“Would you reach in the drawer there and give me my purse. A girl doesn’t read this sort of thing without her lipstick.” –Holly Golightly
Reading Truman Capote’s short story classic Breakfast at Tiffany’s for my book club proved to be a challenge in fighting off the iconic beast of the film. Images of cats eye glasses, and long cigarette holders were pushed back to make room for a much more stripped down, nuanced, and real story. A testament to the fact that books historically have been allowed to be the truth tellers of their time, Capote’s story broaches the topics of homosexuality, miscarriage, and teen marriage with an honesty the film version could not, 1961 was after all the epicenter of the moralistically controlling Hayes Code in cinema. The film stripes the honesty of Holly, and her blunt observations, with a more polished, presentable version. I, like most, am still enraptured with Audrey Hepburn’s Holly. She uses a lot of the nuances and mannerisms from the story. But, I find the Hollywood ending, and the forced romance of the movie, to limit the scope of the book, which really is the farthest thing from a romance that you could get. It’s more of a study of people trying to find “home” in the frenetic center of a big city. It allows you to gleam a very liberated female character, flaws and all, as an honest portrayal of her time. Phony or not, Holly is one of the more intriguing characters I’ve read in some time.
Hear Truman Capote read an excerpt here.
Spanning over 60 years, and involving an ensemble cast that might easily be close to 100, Wes Anderson’s film The Grand Budapest Hotel, definitely lives up to it’s titular “grand” scope. This fast pace tale of the life and times of a hotel, it’s staff, and the cast of characters that come through its doors, is spectacular in its set designs and storytelling. Although sometimes overwhelming with the amount of characters and scene changes put into it, the heart and soul remains in Ralph Fiennes’ portrayal of M. Gustave, the amorous concierge. Fiennes’ soulful Gustave takes pauses to pontificate on romantic poetry and look longingly off-camera, creating the much-needed emotional cornerstone to all the capers. Anderson is in a field of his own as his vision transcends...
Yes, this is the second time on the blog I have used this Woody Allen quote. Maybe painting it will get it out of my system, most likely not. First, is the genius in it's simplicity. We all have been there at some point, the heart trumps logic, and we impetuously jump in, eyes closed, heart open. Sometimes it's a lesson and other times...well, it's life. Second, is the cutting real-time implications of Woody Allen (still an all-time favorite of mine needless to say) saying this at a press release about his choice of leaving his longtime love for her teenage, adopted daughter. Ouch. Whatever side you fall on this, there is a truth and honesty at it’s core that’s hard to avoid. The duplicity of the romantic notion of going with your heart above all else, and the cutting honesty that in love comes selfishness in many forms. Something to think about…I’m probably gonna paint this one a few more times to think on it.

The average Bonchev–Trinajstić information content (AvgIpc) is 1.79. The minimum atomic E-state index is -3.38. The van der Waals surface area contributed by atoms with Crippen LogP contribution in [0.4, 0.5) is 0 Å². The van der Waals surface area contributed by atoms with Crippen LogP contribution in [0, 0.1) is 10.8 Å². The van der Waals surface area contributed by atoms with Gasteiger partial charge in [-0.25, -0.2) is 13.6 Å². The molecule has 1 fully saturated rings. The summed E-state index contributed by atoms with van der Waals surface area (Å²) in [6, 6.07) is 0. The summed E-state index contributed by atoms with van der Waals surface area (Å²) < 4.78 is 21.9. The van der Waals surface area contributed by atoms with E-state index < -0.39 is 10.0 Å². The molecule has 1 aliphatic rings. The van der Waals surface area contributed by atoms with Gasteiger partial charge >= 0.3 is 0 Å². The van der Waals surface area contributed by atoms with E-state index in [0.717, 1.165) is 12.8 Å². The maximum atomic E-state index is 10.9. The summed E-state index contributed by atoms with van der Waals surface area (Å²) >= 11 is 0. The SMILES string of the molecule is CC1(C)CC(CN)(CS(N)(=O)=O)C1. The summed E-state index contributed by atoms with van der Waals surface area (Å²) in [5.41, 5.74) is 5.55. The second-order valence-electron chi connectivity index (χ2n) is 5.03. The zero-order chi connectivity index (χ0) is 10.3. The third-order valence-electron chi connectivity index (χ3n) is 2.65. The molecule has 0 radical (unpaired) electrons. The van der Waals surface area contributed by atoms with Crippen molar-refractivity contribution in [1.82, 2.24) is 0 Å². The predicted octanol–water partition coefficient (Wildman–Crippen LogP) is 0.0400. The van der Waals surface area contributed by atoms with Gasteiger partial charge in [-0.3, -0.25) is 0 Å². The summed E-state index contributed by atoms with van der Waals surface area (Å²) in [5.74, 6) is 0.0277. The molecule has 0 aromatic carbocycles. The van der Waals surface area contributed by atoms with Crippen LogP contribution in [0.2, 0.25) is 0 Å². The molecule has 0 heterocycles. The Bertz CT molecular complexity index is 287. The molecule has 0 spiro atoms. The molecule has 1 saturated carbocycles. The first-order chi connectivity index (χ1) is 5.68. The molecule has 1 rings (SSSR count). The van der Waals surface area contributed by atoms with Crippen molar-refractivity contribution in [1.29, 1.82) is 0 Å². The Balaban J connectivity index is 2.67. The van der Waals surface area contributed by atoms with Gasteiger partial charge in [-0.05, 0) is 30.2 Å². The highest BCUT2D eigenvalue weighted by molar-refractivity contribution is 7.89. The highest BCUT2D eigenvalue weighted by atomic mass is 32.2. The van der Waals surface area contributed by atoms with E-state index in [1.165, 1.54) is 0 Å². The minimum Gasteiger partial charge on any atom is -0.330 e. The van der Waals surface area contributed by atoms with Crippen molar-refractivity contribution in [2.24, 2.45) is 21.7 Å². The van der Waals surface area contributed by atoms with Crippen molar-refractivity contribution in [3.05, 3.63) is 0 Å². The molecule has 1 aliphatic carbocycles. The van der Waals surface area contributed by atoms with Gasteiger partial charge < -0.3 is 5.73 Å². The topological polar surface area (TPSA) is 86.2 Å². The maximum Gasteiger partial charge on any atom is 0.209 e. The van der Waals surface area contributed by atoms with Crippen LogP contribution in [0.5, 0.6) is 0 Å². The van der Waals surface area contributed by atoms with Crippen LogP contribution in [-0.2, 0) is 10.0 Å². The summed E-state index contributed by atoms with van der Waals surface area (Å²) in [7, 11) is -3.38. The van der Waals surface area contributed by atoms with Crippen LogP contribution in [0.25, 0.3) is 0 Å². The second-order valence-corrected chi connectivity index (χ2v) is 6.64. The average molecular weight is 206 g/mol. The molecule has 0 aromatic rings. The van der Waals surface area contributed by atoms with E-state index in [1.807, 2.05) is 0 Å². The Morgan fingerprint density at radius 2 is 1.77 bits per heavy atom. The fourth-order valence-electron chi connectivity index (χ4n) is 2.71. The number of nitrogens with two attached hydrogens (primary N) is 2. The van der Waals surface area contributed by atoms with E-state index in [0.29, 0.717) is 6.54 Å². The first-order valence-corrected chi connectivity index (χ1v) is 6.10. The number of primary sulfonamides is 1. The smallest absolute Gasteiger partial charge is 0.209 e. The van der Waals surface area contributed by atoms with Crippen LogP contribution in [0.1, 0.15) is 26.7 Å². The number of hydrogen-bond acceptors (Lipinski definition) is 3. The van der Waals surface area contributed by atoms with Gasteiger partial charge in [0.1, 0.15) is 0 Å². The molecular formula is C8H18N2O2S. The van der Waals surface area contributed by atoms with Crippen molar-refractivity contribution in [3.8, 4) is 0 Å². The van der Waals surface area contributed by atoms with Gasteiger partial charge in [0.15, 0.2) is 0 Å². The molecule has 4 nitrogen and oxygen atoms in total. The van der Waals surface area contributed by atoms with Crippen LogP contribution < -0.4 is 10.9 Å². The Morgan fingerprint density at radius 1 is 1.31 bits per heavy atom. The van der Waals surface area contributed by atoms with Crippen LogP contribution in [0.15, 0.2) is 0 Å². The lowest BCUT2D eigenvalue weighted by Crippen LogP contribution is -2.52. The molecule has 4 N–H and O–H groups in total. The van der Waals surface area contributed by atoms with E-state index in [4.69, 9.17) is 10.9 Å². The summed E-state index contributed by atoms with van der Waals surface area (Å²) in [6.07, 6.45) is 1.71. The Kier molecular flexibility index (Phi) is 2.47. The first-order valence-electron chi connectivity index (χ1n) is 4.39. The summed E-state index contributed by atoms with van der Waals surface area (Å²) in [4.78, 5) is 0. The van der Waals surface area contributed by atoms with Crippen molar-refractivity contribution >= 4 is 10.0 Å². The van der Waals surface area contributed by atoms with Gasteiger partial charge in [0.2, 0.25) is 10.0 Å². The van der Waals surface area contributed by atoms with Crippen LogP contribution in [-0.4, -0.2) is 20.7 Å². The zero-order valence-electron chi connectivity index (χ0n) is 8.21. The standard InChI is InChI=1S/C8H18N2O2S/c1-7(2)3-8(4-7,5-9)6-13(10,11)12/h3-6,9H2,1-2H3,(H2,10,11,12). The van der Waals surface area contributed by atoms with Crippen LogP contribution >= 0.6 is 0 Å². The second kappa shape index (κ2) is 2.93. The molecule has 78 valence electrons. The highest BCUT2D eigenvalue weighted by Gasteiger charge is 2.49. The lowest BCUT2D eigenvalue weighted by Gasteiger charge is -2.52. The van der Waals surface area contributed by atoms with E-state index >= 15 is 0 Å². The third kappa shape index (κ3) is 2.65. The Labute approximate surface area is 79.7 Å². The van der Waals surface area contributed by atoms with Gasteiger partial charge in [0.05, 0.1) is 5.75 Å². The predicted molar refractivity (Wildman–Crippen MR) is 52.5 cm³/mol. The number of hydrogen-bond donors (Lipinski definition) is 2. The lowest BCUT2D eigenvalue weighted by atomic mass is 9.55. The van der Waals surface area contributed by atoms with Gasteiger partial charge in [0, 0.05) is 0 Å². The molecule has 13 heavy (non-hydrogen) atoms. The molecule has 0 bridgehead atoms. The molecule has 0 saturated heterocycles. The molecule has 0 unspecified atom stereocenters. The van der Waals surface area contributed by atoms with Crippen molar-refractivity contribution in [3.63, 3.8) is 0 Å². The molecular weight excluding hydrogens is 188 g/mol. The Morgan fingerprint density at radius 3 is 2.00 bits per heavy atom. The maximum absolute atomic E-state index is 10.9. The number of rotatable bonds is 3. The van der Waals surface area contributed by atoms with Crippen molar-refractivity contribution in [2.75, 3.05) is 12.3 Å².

Is it an illusion that Summer is supposedly more relaxing than the other seasons? Yes, we are getting ample beach and pool time in, but I have to say I feel just as busy as any other time of the year. I think that expectation is left over residue from school years, where you took your finals, threw your text books in the air, and freeze-frame jumped while fist-pumping into the air, followed by three months of blissful nothing. C'est la vie, this is not meant to be a complaint. I love Summer, but I do dream about an extended period of just doing nothing but floating. Isn't the above image by Andrew Jason Leung gorgeous, and captures this thought perfectly? Very In the Mood for Love. Have a great weekend.
It could be because of the beach subject matter (very close to my heart these days), it could be because of the bright pops of color (which I’m always a sucker for), it could be because of the loose, abstract subjects playfully taking form with hints of patterns…whatever it is, I am loving Teil Duncan’s paintings. This Georgia raised artist is part of the emerging South Carolina art scene that I keep happening upon. There’s something in the air down there, cause there is a wonderfully whimsical and bold style coming out from there recently. Teil’s prices are very friendly but the challenge is snatching one up before it’s sold.
Find more of her work here.